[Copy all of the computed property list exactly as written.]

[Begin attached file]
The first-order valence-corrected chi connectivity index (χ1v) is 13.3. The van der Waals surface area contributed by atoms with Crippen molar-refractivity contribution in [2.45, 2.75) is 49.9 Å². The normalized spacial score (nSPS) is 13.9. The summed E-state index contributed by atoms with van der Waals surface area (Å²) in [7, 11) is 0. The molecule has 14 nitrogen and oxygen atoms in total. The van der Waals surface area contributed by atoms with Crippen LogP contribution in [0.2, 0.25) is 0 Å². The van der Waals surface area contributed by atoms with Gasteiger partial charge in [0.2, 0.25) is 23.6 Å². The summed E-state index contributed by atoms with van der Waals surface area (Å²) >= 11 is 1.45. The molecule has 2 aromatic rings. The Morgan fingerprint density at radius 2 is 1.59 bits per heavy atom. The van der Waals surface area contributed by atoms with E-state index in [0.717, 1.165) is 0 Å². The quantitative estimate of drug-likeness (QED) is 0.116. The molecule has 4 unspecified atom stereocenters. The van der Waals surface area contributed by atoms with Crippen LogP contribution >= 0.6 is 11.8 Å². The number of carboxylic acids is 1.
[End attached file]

The first-order valence-corrected chi connectivity index (χ1v) is 13.3. The van der Waals surface area contributed by atoms with Crippen molar-refractivity contribution in [2.45, 2.75) is 49.9 Å². The normalized spacial score (nSPS) is 13.9. The summed E-state index contributed by atoms with van der Waals surface area (Å²) in [7, 11) is 0. The molecule has 14 nitrogen and oxygen atoms in total. The van der Waals surface area contributed by atoms with Crippen LogP contribution in [0.2, 0.25) is 0 Å². The van der Waals surface area contributed by atoms with Gasteiger partial charge in [0.2, 0.25) is 23.6 Å². The summed E-state index contributed by atoms with van der Waals surface area (Å²) >= 11 is 1.45. The molecule has 2 aromatic rings. The Morgan fingerprint density at radius 2 is 1.59 bits per heavy atom. The van der Waals surface area contributed by atoms with E-state index in [0.717, 1.165) is 0 Å². The quantitative estimate of drug-likeness (QED) is 0.116. The molecule has 4 unspecified atom stereocenters. The van der Waals surface area contributed by atoms with Crippen LogP contribution >= 0.6 is 11.8 Å². The number of carboxylic acids is 1.